Franchot dubious about long-promised Bethesda Metro South Entrance

By Christopher Goins

Bethesda Metro escalators

Bethesda Metro escalators (Photo by ehpien on flickr)

A visibly skeptical and hesitant Comptroller Peter Franchot ultimately sided with the governor and treasurer on the Board of Public Works and approved $2.3 million of funding that went to the “fabled long-awaited” South Entrance to the Bethesda Metro station, as he put it. The entrance would connect the end of the proposed Purple Line to the Red Line.

The money towards the long put-off project was a part of $21 million approved for additional spending on seven active Maryland Transit Administration contracts in a Board of Public Works meeting Wednesday. It extends each contract by 18 months, including three contracts that collectively sent millions towards the Montgomery County Metro project.

Franchot wanted to make sure the contracts were “managed properly” and that the state is not “simply spending dollars because there are some hungry consultants out there.”

He noted that the proposed South Entrance to the Bethesda Metro station was discussed for years when he chaired a transportation subcommittee in the Maryland House of Delegates, prior to taking office as comptroller in 2007.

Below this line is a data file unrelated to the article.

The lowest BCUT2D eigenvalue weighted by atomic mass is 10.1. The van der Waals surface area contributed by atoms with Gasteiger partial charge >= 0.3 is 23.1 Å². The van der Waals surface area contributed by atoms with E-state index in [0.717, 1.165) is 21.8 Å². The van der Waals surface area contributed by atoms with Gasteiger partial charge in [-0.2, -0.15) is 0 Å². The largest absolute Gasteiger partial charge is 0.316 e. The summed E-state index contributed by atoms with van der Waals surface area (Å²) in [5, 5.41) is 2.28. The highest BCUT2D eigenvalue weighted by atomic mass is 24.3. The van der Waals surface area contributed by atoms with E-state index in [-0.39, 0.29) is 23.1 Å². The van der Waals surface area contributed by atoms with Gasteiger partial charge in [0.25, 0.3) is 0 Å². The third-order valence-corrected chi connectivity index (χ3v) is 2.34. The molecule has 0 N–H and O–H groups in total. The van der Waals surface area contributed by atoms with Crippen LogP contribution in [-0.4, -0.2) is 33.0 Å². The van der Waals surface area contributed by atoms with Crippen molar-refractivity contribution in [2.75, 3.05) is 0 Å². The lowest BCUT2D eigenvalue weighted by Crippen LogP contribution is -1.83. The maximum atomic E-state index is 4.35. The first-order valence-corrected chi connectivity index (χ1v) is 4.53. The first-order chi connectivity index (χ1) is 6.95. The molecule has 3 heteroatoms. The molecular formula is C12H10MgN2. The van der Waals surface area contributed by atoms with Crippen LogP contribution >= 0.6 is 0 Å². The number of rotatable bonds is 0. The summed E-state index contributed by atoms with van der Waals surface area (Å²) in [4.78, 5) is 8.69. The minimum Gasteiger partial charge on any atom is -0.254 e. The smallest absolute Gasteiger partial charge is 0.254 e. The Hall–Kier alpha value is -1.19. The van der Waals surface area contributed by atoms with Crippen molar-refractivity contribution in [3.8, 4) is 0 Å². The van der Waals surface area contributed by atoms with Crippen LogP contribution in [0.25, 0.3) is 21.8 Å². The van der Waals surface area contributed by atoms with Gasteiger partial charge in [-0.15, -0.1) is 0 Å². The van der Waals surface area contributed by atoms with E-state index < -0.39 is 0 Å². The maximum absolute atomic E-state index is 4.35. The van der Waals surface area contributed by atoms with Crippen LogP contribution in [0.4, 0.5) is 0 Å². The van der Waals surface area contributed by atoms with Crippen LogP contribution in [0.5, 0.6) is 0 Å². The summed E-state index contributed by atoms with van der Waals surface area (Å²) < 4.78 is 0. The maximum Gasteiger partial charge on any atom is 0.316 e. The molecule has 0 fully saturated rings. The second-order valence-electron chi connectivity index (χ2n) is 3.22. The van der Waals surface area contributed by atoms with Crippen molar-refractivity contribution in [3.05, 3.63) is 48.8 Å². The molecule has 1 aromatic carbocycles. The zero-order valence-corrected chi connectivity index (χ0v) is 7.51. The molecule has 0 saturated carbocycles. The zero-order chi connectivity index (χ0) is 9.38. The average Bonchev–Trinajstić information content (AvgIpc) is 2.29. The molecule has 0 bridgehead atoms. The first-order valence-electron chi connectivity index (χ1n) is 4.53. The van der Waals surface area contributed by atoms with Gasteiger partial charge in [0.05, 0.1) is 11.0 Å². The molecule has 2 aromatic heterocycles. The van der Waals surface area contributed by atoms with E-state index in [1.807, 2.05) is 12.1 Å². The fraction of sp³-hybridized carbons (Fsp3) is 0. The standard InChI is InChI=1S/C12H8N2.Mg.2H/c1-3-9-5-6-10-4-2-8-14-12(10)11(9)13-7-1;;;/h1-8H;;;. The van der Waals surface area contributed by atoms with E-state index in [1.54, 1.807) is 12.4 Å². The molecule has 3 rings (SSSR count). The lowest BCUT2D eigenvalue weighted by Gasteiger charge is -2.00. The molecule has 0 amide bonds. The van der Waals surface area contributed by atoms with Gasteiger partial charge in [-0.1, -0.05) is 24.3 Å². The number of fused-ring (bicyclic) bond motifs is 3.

“Let me know if the south entrance ever gets built,” said Comptroller Peter Franchot

“I’ve been hearing and reading about studies on this south entrance for I want to say years,” he said. “It might be a decade,” adding that WMATA released a detailed analysis of the proposed entrance back in 2005.

State money to pay for engineering, county funding construction

Henry Kay, MTA executive director of transit development and delivery, said that the BPW money will pay for the MTA will do the engineering for the entrance, and the county will pay for the construction of the entrance. On its website, the Action Committee for Transit, a Montgomery County transit advocacy group, states construction is slated to begin in 2016.

Transportation Secretary James Smith assured Franchot that funding would not be spent on redundant and wasteful studies.

The extension of contracts will help with projects the contractors have underway and “new project tasks throughout the final design of the contract for the MTA’s Office of Facilities Engineering, ADA and Sustainability Division,” according to the agency’s remarks in the agenda.

“Let me know if the south entrance ever gets built,” Franchot said moments before the board moved to approve the contracts.

Rummel, Klepper & Kahl, LLP; Whitman, Requardt & Associates, LLP; and Parsons Brinckerhoff, Inc., all of Baltimore, will be working on projects related to the Bethesda Metro south entrance.